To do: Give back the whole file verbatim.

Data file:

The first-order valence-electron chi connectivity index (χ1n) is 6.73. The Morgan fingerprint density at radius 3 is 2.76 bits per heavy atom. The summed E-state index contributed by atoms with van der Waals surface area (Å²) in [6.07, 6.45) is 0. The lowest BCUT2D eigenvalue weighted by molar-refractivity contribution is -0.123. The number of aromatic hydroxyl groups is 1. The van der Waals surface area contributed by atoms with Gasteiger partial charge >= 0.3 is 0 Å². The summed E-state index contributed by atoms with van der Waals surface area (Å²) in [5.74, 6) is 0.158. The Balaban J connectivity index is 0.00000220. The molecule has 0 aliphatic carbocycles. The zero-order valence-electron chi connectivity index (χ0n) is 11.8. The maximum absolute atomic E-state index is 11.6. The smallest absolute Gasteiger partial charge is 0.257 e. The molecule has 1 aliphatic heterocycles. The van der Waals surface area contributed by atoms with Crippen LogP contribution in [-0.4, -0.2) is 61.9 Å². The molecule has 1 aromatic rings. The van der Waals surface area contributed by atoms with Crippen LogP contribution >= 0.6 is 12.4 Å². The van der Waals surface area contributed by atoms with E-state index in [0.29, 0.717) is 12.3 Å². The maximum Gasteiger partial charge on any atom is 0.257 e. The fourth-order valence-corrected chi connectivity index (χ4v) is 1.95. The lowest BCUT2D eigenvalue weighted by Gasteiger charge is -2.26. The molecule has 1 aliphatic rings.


The first-order valence-electron chi connectivity index (χ1n) is 6.73. The Morgan fingerprint density at radius 3 is 2.76 bits per heavy atom. The summed E-state index contributed by atoms with van der Waals surface area (Å²) in [6.07, 6.45) is 0. The lowest BCUT2D eigenvalue weighted by molar-refractivity contribution is -0.123. The number of aromatic hydroxyl groups is 1. The van der Waals surface area contributed by atoms with Gasteiger partial charge >= 0.3 is 0 Å². The summed E-state index contributed by atoms with van der Waals surface area (Å²) in [5.74, 6) is 0.158. The Balaban J connectivity index is 0.00000220. The molecule has 0 aliphatic carbocycles. The zero-order valence-electron chi connectivity index (χ0n) is 11.8. The maximum absolute atomic E-state index is 11.6. The smallest absolute Gasteiger partial charge is 0.257 e. The molecule has 1 aliphatic heterocycles. The van der Waals surface area contributed by atoms with Crippen LogP contribution in [-0.4, -0.2) is 61.9 Å². The molecule has 1 aromatic rings. The van der Waals surface area contributed by atoms with Crippen LogP contribution >= 0.6 is 12.4 Å². The van der Waals surface area contributed by atoms with E-state index in [0.29, 0.717) is 12.3 Å². The maximum Gasteiger partial charge on any atom is 0.257 e. The fourth-order valence-corrected chi connectivity index (χ4v) is 1.95. The lowest BCUT2D eigenvalue weighted by Gasteiger charge is -2.26. The molecule has 1 aliphatic rings.